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Efforts Continue to Uncover Early Indicators of Clinical Effect

Efforts Continue to Uncover Early Indicators of Clinical Effect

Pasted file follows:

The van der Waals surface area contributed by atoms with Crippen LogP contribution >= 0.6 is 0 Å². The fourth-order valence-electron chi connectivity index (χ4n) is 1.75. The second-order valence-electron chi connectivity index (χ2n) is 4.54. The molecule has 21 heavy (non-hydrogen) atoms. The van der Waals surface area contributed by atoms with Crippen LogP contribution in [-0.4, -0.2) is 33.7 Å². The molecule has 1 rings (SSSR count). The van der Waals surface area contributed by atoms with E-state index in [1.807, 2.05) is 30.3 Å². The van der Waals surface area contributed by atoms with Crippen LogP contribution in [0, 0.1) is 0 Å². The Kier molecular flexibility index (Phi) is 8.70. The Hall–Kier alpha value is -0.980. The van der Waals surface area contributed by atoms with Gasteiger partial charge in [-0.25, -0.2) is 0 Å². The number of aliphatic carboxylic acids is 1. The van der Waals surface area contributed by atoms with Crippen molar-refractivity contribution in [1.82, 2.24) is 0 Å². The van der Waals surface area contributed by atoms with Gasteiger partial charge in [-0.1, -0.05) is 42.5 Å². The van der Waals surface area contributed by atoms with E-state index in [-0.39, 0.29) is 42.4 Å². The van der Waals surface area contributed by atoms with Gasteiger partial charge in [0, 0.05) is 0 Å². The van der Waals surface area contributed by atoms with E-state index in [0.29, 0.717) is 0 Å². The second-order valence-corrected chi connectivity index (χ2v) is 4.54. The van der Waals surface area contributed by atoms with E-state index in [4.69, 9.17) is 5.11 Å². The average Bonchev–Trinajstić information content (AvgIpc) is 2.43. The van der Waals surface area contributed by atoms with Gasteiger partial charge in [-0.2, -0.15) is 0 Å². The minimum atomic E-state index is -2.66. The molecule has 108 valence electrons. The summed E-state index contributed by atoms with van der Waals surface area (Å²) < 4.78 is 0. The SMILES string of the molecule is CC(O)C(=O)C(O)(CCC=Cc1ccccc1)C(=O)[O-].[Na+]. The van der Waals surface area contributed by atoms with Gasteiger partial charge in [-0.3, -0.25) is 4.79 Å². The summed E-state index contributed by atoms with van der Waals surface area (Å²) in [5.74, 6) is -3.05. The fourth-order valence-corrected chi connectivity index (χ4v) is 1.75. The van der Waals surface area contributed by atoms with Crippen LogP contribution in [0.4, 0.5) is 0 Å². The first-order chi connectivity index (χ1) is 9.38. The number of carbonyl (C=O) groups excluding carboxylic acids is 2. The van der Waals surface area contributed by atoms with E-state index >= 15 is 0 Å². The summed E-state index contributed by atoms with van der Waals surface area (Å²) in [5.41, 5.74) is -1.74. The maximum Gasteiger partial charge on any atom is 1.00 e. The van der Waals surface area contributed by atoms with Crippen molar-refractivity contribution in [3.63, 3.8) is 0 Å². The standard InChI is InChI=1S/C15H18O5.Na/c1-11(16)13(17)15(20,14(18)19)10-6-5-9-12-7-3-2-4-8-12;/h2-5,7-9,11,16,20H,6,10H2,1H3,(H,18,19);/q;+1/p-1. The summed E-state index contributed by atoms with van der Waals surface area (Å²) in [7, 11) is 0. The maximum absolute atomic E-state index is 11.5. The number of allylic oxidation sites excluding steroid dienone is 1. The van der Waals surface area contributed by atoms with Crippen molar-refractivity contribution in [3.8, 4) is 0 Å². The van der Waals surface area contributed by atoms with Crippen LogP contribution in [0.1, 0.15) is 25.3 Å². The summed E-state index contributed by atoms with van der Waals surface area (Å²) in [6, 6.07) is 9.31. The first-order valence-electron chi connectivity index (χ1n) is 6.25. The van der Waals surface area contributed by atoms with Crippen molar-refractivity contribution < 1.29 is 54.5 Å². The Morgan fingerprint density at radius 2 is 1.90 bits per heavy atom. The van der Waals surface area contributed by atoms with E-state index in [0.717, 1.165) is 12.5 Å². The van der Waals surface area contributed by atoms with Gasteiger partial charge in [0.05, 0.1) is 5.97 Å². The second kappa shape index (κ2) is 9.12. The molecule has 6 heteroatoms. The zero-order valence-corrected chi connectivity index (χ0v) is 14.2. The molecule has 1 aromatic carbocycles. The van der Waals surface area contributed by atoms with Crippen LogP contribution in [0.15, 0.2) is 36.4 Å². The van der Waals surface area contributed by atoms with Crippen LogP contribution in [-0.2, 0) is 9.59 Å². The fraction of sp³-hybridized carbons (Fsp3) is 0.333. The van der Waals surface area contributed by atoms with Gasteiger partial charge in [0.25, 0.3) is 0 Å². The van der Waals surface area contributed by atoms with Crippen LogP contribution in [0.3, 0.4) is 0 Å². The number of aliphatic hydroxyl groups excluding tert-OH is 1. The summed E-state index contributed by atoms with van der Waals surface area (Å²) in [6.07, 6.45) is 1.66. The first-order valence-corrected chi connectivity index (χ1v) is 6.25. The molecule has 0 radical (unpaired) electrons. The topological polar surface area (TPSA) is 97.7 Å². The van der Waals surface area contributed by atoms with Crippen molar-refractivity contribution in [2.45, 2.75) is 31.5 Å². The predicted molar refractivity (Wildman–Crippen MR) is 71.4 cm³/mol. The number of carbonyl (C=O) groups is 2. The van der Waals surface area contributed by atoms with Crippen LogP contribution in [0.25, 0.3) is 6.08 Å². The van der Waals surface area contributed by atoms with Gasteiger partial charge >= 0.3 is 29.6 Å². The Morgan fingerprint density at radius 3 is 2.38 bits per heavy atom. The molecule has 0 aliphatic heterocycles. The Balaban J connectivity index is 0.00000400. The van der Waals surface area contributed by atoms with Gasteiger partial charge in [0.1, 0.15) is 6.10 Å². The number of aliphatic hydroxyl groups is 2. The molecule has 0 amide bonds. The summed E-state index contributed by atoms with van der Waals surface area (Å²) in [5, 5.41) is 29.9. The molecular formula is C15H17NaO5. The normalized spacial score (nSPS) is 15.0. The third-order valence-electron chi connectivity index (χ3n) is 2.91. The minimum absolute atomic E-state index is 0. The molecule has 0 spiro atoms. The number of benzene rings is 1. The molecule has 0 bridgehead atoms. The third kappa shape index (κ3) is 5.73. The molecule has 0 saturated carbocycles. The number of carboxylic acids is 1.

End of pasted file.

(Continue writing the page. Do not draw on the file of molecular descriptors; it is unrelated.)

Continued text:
NEW ORLEANS-The continuing search for surrogate markers for testing new anticancer drugs received a critical update at a scientific symposium at ASCO on "Early Indicators of Clinical Effect. Do Targeted Therapies Hit Their Targets?" New concepts in assessing inhibitors of epidermal growth factor receptor (EGFR) signal transduction infailure clude pharmacodynamics, pharma- cogenomics, and pharmacodiagnostics, according to Manuel Hidalgo, MD, of Johns Hopkins Medical Center in Baltimore. "But inhibition of a molecular target is not the same as an antitumor effect," he cautioned. Effects on target markers are especially important if early studies do not show objective tumor responses. The failure to inhibit tumor growth might be a sign of inadequate dosing, he said. Failure to inhibit the target indicates that a new drug is needed. Failure to inhibit tumor growth despite inhibiting the target marker means that a new target marker or a combination of dif- ferent agents is needed. Dr. Hidalgo emphasized the critical need for validated surrogate tissue markers for pharmacodynamic studies that could be used in large clinical trials. "We can't do the studies needed in phase II trials using tumor tissue because it is not feasible to do paired tumor biopsies in hundreds of patients. We need validated surrogates to use early after treatment to predict which patients will do well," he said. "The traditional divergence between diagnostic and therapeutic groups must be transcended in order for biomarker research to be more supported and better integrated into therapeutics development," noted John W. Park, MD, of the University of California, San Francisco. He emphasized that biomarkers should be defined in advance and applied throughout the development process. Pathway as Paradigm Alex A. Adjei, MD, PhD, of the Mayo Clinic, Rochester, Minnesota, used the ras-MAP-kinase pathway as a paradigm for discussing aspects of targeted therapy in non-small-cell lung cancer (NSCLC). Distinguishing between biomarkers and surrogate markers is important, he noted. Biomark- ers are objectively measured and used to evaluate biological processes. Surrogate markers are accurate measures of drug effects but may not measure the effect on the drug target. "Surrogate markers can be biomarkers, but biomarkers are not necessarily surrogate markers," Dr. Adjei said. Major uses of biomarkers include pharmacodynamic markers, response prediction, and patient selection. Pharmacodynamic markers show that the drug inhibits the target, and, they are useful in phase I trials. They can be used with surrogate tissues, although tumor tissue is preferable. "In most cases, surrogate tissue is inappropriate for phase II trials unless you can show that the effect is the same as what would happen in the tumor. The target must be critical for the activity of the drug," he added. Markers for response prediction might include negative predictors to exclude patients who will not respond to the therapy. For markers used for patient selection, such as HER2/neu or EGFR, tumor samples are key, according to Dr. Adjei. "The target must be critical for the action of the drug, and the assay must be validated," he stressed. "Don't forget the pharmacology: what does the host do to the drug? Markers must be validated. The take-home message is that you must do your homework before you start a clinical trial." Discovery of Differences David Carbone, MD, PhD, of Vanderbilt University Medical Center, Nashville, Tennessee, discussed tumor proteomics in targeted therapy, particularly with regard to lung cancer. "Lung cancer survival is really poor, and we don't have very good treatments," he said. "The number of cases each year is almost the same as the number of deaths." The search for molecular signatures is currently a hot area in lung cancer research. "We all believe that there are some properties of cancers that determine why one patient responds and another does not; why one patient is cured and another isn't; why one patient has metastases and another does not," Dr. Carbone said. The discovery of differences related to mutations in the EGFR is "the most important finding in the genetics of lung cancer," he said. However, some responders and patients who develop stable disease in response to EGFR inhibitors do not have the identified EGFR mutations, and some who do are resistant to EGFR inhibitors such as gefitinib (Iressa). "Our hypothesis is that this is a complex phenotype that can be predicted by analysis of complex gene/protein patterns," he said. Researchers have already found that metastatic potential is encoded in the bulk of the primary tumor rather than in subclones within the tumor and that many solid tumors have gene/protein patterns similar across tumor types. "The name of the game is clinical benefit. It would be nice to have pre predictors of clinical benefit, not just of super-responders," Dr. Carbone said. Proteomic Profiling Proteomics is important because most nucleic acid sequences exert their effect on translation. "Activity comes from the protein, not the gene," Dr. Carbone said. One method that can be used for proteomic profiling and requires only a few cells is matrix-assisted laser desorption/ ionizing mass spectrometry (MALDI). Dr. Carbone said that MALDI analysis has already identified protein profiles associated with improved survival in lung cancer. "MALDI uses frozen samples of tumor and requires no processing or extraction. It can distinguish primary from metastatic tumor and can detect mediastinal lymph node involvement, which has major implications for management of lung cancer. This could potentially improve lung cancer outcomes. We have found a 15-protein pattern that predicts prognosis in lung cancer and might be useful for identifying patients for further therapy." Dr. Carbone also described the use of MALDI in nonsurgical samples. The method was 99% specific at detecting bronchial preneoplastic changes in preliminary studies. "Each MALDI test costs only a couple of dollars to perform, once you buy the million-dollar machine," he added The downside is that MALDI can be performed only on small proteins, and formalin-fixed tissues cannot be used.